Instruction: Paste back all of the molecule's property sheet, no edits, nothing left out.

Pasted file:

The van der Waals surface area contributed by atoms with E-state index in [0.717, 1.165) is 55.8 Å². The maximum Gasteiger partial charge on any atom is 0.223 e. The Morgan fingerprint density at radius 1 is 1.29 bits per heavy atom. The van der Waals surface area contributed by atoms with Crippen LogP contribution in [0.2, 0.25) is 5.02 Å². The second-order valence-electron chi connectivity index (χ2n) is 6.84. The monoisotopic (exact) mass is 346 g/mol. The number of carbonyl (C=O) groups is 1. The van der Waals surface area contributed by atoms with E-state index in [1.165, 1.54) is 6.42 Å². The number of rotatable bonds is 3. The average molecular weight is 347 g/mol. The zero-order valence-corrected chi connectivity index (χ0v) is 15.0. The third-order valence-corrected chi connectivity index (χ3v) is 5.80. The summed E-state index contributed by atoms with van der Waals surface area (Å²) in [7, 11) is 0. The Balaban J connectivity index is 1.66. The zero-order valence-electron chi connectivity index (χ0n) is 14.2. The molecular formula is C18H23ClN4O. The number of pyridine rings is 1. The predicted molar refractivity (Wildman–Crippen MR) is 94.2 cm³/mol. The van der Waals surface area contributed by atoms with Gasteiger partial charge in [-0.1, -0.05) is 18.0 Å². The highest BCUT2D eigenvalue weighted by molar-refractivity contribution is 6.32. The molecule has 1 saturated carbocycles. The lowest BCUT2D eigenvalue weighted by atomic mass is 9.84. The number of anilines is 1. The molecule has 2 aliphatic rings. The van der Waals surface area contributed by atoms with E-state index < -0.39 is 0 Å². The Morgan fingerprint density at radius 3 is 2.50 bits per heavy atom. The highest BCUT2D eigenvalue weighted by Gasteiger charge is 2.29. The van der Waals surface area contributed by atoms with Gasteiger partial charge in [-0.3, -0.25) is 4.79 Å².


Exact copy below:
The van der Waals surface area contributed by atoms with E-state index in [0.717, 1.165) is 55.8 Å². The maximum Gasteiger partial charge on any atom is 0.223 e. The Morgan fingerprint density at radius 1 is 1.29 bits per heavy atom. The van der Waals surface area contributed by atoms with Crippen LogP contribution in [0.2, 0.25) is 5.02 Å². The second-order valence-electron chi connectivity index (χ2n) is 6.84. The monoisotopic (exact) mass is 346 g/mol. The number of carbonyl (C=O) groups is 1. The van der Waals surface area contributed by atoms with E-state index in [1.165, 1.54) is 6.42 Å². The number of rotatable bonds is 3. The average molecular weight is 347 g/mol. The zero-order valence-corrected chi connectivity index (χ0v) is 15.0. The third-order valence-corrected chi connectivity index (χ3v) is 5.80. The summed E-state index contributed by atoms with van der Waals surface area (Å²) in [7, 11) is 0. The Balaban J connectivity index is 1.66. The zero-order valence-electron chi connectivity index (χ0n) is 14.2. The molecular formula is C18H23ClN4O. The number of pyridine rings is 1. The predicted molar refractivity (Wildman–Crippen MR) is 94.2 cm³/mol. The van der Waals surface area contributed by atoms with Gasteiger partial charge in [-0.1, -0.05) is 18.0 Å². The highest BCUT2D eigenvalue weighted by molar-refractivity contribution is 6.32. The molecule has 1 saturated carbocycles. The lowest BCUT2D eigenvalue weighted by atomic mass is 9.84. The number of anilines is 1. The molecule has 2 aliphatic rings. The van der Waals surface area contributed by atoms with E-state index < -0.39 is 0 Å². The Morgan fingerprint density at radius 3 is 2.50 bits per heavy atom. The highest BCUT2D eigenvalue weighted by Gasteiger charge is 2.29. The van der Waals surface area contributed by atoms with Gasteiger partial charge in [-0.3, -0.25) is 4.79 Å².